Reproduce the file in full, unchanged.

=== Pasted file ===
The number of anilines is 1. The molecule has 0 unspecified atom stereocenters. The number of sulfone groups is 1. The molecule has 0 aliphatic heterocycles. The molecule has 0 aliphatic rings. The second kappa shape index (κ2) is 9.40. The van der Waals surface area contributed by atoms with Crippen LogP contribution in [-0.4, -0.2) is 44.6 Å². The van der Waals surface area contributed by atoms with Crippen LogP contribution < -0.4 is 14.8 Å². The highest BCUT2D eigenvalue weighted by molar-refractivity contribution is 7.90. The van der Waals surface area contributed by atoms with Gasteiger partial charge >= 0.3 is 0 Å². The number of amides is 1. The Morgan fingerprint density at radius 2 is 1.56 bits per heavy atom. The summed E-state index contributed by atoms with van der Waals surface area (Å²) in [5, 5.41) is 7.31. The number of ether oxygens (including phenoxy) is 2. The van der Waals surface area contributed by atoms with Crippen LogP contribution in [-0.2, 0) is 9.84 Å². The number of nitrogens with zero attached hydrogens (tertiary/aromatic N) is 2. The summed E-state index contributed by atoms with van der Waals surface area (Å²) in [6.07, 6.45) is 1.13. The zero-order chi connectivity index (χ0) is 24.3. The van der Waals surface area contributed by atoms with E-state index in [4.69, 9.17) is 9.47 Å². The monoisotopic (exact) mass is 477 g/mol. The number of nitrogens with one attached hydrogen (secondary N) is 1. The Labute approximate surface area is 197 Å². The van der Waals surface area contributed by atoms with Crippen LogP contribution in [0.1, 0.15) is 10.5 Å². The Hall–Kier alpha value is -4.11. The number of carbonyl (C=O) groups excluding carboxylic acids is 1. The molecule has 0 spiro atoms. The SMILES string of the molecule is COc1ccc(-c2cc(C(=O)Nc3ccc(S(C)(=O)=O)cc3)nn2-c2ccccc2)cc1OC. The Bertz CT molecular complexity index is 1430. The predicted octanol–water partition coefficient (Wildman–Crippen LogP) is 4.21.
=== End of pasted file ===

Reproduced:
The number of anilines is 1. The molecule has 0 unspecified atom stereocenters. The number of sulfone groups is 1. The molecule has 0 aliphatic heterocycles. The molecule has 0 aliphatic rings. The second kappa shape index (κ2) is 9.40. The van der Waals surface area contributed by atoms with Crippen LogP contribution in [-0.4, -0.2) is 44.6 Å². The van der Waals surface area contributed by atoms with Crippen LogP contribution < -0.4 is 14.8 Å². The highest BCUT2D eigenvalue weighted by molar-refractivity contribution is 7.90. The van der Waals surface area contributed by atoms with Gasteiger partial charge >= 0.3 is 0 Å². The number of amides is 1. The Morgan fingerprint density at radius 2 is 1.56 bits per heavy atom. The summed E-state index contributed by atoms with van der Waals surface area (Å²) in [5, 5.41) is 7.31. The number of ether oxygens (including phenoxy) is 2. The van der Waals surface area contributed by atoms with Crippen LogP contribution in [-0.2, 0) is 9.84 Å². The number of nitrogens with zero attached hydrogens (tertiary/aromatic N) is 2. The summed E-state index contributed by atoms with van der Waals surface area (Å²) in [6.07, 6.45) is 1.13. The zero-order chi connectivity index (χ0) is 24.3. The van der Waals surface area contributed by atoms with E-state index in [4.69, 9.17) is 9.47 Å². The monoisotopic (exact) mass is 477 g/mol. The number of nitrogens with one attached hydrogen (secondary N) is 1. The Labute approximate surface area is 197 Å². The van der Waals surface area contributed by atoms with Crippen LogP contribution in [0.1, 0.15) is 10.5 Å². The Hall–Kier alpha value is -4.11. The number of carbonyl (C=O) groups excluding carboxylic acids is 1. The molecule has 0 spiro atoms. The SMILES string of the molecule is COc1ccc(-c2cc(C(=O)Nc3ccc(S(C)(=O)=O)cc3)nn2-c2ccccc2)cc1OC. The Bertz CT molecular complexity index is 1430. The predicted octanol–water partition coefficient (Wildman–Crippen LogP) is 4.21.